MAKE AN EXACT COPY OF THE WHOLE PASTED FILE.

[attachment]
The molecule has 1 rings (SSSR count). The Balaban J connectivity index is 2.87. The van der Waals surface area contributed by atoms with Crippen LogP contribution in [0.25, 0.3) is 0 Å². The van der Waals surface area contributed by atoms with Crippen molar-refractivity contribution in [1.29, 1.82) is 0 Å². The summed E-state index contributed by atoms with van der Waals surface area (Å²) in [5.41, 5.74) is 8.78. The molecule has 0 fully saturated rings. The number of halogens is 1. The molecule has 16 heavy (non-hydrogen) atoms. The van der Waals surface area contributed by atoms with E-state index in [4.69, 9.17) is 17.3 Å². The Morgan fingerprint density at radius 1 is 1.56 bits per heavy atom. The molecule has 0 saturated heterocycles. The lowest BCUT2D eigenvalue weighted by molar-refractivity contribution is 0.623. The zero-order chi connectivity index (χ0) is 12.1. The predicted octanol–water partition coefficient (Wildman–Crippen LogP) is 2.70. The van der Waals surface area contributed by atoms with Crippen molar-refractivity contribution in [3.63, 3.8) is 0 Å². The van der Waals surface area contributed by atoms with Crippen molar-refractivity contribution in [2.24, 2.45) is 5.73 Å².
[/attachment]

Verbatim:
The molecule has 1 rings (SSSR count). The Balaban J connectivity index is 2.87. The van der Waals surface area contributed by atoms with Crippen LogP contribution in [0.25, 0.3) is 0 Å². The van der Waals surface area contributed by atoms with Crippen molar-refractivity contribution in [1.29, 1.82) is 0 Å². The summed E-state index contributed by atoms with van der Waals surface area (Å²) in [5.41, 5.74) is 8.78. The molecule has 0 fully saturated rings. The number of halogens is 1. The molecule has 16 heavy (non-hydrogen) atoms. The van der Waals surface area contributed by atoms with E-state index in [4.69, 9.17) is 17.3 Å². The Morgan fingerprint density at radius 1 is 1.56 bits per heavy atom. The molecule has 0 saturated heterocycles. The lowest BCUT2D eigenvalue weighted by molar-refractivity contribution is 0.623. The zero-order chi connectivity index (χ0) is 12.1. The predicted octanol–water partition coefficient (Wildman–Crippen LogP) is 2.70. The van der Waals surface area contributed by atoms with Crippen molar-refractivity contribution in [3.63, 3.8) is 0 Å². The van der Waals surface area contributed by atoms with Crippen molar-refractivity contribution in [2.24, 2.45) is 5.73 Å².